After Charlie Hebdo: The Uneasy Question Of “What Now?”

After Charlie Hebdo: The Uneasy Question Of “What Now?”

The horrific scenes in Paris has left an uneasy taste in the mouths of those tasked with reforming the NSA’s surveillance operations. Charlie Hebdo lost 12 members of staff. It was gutted by fanatics. But how should we respond to this and the other attacks that have taken place?

Charlie Hebdo poked fun at everyone and anyone; they were, they are, rebellious and naughty. They don’t want a security blanket wrapped around them.

Across the Atlantic, fears of similar attacks from radicalized individuals returning from Iraq and Syria have made some of those in power think twice about whether NSA reform is needed. There are those however who have resisted the hysteria, Adam Schiff (D-CA) amongst them:

“Some will argue that the events in Paris make it impossible to reform any of our intelligence gathering programs, but as long as we can accomplish these reforms bolstering our privacy, while maintaining our security, we should do so.” (Washington Post)

The Patriot Act which legalizes the warrantless collection of data expires on June 1 this year. All eyes will be on how this turns out.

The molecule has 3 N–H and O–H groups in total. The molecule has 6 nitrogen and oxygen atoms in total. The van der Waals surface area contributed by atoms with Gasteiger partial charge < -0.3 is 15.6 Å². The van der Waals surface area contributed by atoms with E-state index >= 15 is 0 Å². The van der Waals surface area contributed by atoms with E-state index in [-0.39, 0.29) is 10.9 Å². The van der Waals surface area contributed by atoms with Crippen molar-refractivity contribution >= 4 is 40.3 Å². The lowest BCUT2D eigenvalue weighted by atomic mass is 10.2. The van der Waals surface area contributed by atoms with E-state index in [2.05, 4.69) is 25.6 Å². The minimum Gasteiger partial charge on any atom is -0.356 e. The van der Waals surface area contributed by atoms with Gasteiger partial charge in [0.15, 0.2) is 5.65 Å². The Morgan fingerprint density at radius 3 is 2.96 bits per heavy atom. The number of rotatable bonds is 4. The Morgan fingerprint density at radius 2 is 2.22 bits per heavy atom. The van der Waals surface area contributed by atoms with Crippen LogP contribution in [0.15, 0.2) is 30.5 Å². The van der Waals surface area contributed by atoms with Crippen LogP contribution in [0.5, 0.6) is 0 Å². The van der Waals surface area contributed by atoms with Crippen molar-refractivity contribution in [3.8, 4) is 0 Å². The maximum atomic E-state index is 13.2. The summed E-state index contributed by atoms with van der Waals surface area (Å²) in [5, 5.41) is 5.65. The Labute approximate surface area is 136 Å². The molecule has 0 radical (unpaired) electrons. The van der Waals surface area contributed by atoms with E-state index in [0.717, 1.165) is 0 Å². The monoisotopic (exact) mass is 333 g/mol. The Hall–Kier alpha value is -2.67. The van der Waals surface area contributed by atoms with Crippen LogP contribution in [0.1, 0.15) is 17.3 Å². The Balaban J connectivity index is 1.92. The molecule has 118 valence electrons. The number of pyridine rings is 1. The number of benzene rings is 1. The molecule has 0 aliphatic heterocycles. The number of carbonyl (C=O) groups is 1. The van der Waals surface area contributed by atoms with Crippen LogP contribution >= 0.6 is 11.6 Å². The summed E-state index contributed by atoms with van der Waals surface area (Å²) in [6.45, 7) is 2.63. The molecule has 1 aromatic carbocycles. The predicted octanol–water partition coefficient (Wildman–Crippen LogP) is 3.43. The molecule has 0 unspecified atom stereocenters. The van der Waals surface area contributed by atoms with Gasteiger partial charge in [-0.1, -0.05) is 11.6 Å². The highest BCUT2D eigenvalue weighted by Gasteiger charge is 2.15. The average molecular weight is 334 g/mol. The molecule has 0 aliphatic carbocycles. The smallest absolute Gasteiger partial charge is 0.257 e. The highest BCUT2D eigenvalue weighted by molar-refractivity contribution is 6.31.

“The issue isn’t whether we want the capability of tracking. The question is, who gets to hold on to the data? Should the government be gathering the data? As long as we can still get the data from the providers in a timely way — and we can — there’s no need for the government to gather domestic call data on millions of Americans who have no connection to terrorism.” (Washington Post)

In the coming months expect big, scary statements on the necessity of mass surveillance of phone records, bank records, internet records. Data is now a commodity, it is useful to governments and corporations alike, and when those two get together the result is generally not in the best interests of people like you and me.

Charlie Hebdo stood for freedom of speech. Using the attack on their offices and staff to continue to suppress the willingness of individuals—journalists, campaigners, lawyers—to talk about and discuss how to shape the world is an insult to those who died.

“I don’t have kids, no wife, no car, no debt. Maybe it’s a little pompous to say, but I’d rather die standing than live on my knees.” – Stephane Charbonnier, Former editor of Charlie Hebdo (BBC)

What do you think? How should we respond after the Charlie Hebdo shooting and other attacks? Join the discussion on Facebook, Twitter or below.

Written by Abezier Coppe

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